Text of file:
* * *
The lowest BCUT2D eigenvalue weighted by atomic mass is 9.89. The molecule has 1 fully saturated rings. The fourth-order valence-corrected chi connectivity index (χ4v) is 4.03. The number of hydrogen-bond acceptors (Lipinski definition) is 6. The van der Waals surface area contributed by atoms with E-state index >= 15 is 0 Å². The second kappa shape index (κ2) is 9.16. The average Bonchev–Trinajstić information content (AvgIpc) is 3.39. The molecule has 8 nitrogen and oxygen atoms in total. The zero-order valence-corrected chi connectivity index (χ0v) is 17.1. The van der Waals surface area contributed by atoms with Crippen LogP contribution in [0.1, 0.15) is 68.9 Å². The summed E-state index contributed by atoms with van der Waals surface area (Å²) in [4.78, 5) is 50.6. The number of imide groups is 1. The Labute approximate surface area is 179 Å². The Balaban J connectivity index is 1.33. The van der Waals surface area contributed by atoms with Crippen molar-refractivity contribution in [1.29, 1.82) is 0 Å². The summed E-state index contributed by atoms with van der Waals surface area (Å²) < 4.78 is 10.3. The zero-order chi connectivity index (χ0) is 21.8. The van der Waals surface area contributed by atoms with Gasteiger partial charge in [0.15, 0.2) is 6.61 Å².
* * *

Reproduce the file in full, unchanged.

The lowest BCUT2D eigenvalue weighted by atomic mass is 9.89. The molecule has 1 fully saturated rings. The fourth-order valence-corrected chi connectivity index (χ4v) is 4.03. The number of hydrogen-bond acceptors (Lipinski definition) is 6. The van der Waals surface area contributed by atoms with E-state index >= 15 is 0 Å². The second kappa shape index (κ2) is 9.16. The average Bonchev–Trinajstić information content (AvgIpc) is 3.39. The molecule has 8 nitrogen and oxygen atoms in total. The zero-order valence-corrected chi connectivity index (χ0v) is 17.1. The van der Waals surface area contributed by atoms with Crippen LogP contribution in [0.1, 0.15) is 68.9 Å². The summed E-state index contributed by atoms with van der Waals surface area (Å²) in [4.78, 5) is 50.6. The number of imide groups is 1. The Labute approximate surface area is 179 Å². The Balaban J connectivity index is 1.33. The van der Waals surface area contributed by atoms with Crippen molar-refractivity contribution in [1.29, 1.82) is 0 Å². The summed E-state index contributed by atoms with van der Waals surface area (Å²) < 4.78 is 10.3. The zero-order chi connectivity index (χ0) is 21.8. The van der Waals surface area contributed by atoms with Gasteiger partial charge in [0.15, 0.2) is 6.61 Å².